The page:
Mortgage loan application volume ticked up 0.2% last week, the Mortgage Bankers Association’s (MBA) weekly survey reported. The Market Composite Index, which measures application volume, rose 0.2% on an adjusted basis. On an unadjusted basis, they rose 0.4% from the week before. The Refinance Index fell 1% and was 16% lower than a year ago. The seasonally adjusted Purchase Index rose 2%, while the unadjusted Purchase Index rose 2% compared to the week before, down 10% from the previous year. “Mortgage rates reached their highest level since June 2021, but application activity changed little this week. An increase in home purchase applications offset a slight decline in refinances,” said Joel Kan, MBA’s Associate Vice President of Economic and Industry Forecasting. “The increase…

Credit Availability Up In Response To High Equity

Mortgage credit availability rose by 1.5%, according to the Mortgage Bankers Association’s (MBA) Mortgage Credit Availability Index (MCAI). This is its highest level since May 2021. The index analyzes data from Ellie Mae’s AllRegs Market Clarity business information tool. The MCAI rose to 125.6, with the Conventional MCAI increasing 4.5% while the Government MCAI fell by 0.7%. The Jumbo MCAI rose by 5.8% and the Confirming MCAI rose by 2.6%. “Last month’s expansion was driven by a 4.5 percent increase in the conventional index, while the government index slightly decreased. Even with increases in seven out of nine months thus far in 2021, total credit availability is still around 30 percent less than it was in February 2020 before the…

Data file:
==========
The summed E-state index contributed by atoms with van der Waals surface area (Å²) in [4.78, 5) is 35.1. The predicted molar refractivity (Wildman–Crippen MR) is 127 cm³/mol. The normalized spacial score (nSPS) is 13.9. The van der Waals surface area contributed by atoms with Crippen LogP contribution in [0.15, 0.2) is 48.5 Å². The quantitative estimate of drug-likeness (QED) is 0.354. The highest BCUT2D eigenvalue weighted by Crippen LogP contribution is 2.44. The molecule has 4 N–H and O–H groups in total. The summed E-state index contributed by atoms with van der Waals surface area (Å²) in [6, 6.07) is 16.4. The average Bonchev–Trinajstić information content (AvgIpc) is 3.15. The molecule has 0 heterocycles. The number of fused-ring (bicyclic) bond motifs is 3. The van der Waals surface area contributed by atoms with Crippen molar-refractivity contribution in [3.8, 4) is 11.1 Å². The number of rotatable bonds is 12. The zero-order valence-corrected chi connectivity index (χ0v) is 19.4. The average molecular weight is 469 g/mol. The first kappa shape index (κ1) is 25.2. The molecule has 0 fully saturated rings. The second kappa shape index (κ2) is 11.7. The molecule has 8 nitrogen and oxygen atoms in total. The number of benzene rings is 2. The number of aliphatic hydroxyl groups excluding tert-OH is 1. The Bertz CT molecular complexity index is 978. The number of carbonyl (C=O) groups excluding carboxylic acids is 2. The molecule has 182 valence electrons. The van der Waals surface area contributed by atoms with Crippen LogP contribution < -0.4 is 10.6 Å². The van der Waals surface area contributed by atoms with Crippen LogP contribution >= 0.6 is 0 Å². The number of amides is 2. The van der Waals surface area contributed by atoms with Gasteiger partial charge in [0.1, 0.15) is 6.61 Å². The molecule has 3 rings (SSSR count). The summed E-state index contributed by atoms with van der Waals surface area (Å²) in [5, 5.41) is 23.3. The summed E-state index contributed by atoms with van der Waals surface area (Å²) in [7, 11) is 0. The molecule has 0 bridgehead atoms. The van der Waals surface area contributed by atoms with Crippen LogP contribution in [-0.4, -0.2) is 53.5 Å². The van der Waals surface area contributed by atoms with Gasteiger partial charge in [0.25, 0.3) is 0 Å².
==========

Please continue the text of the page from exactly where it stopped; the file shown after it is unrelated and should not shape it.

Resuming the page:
NAR: Housing Affordability Improved In August

Housing affordability improved in August for the second straight month, according to the National Association of Realtors (NAR) housing affordability index report. Month-over-month, mortgage payments fell by only 1.1%, while median family income fell by 0.7%. The index hit a low of 146.5 in June but rose to 151.3 in August. But affordability declined year-over-year (YOY), with monthly mortgage payments rising 13.9% to $1,210 from August 2020. Median family income rose only 3.9%. The effective 30-year fixed mortgage rate was 2.89% in August compared to 3% a year ago. The median existing-home sales price rose 15.6% YOY. Home prices are in a seasonal cool-down, which could account for the numbers. But consumer sentiment on home buying continues to trend downward,…

MBA: Forbearances Drop At Fastest Rate Since October 2020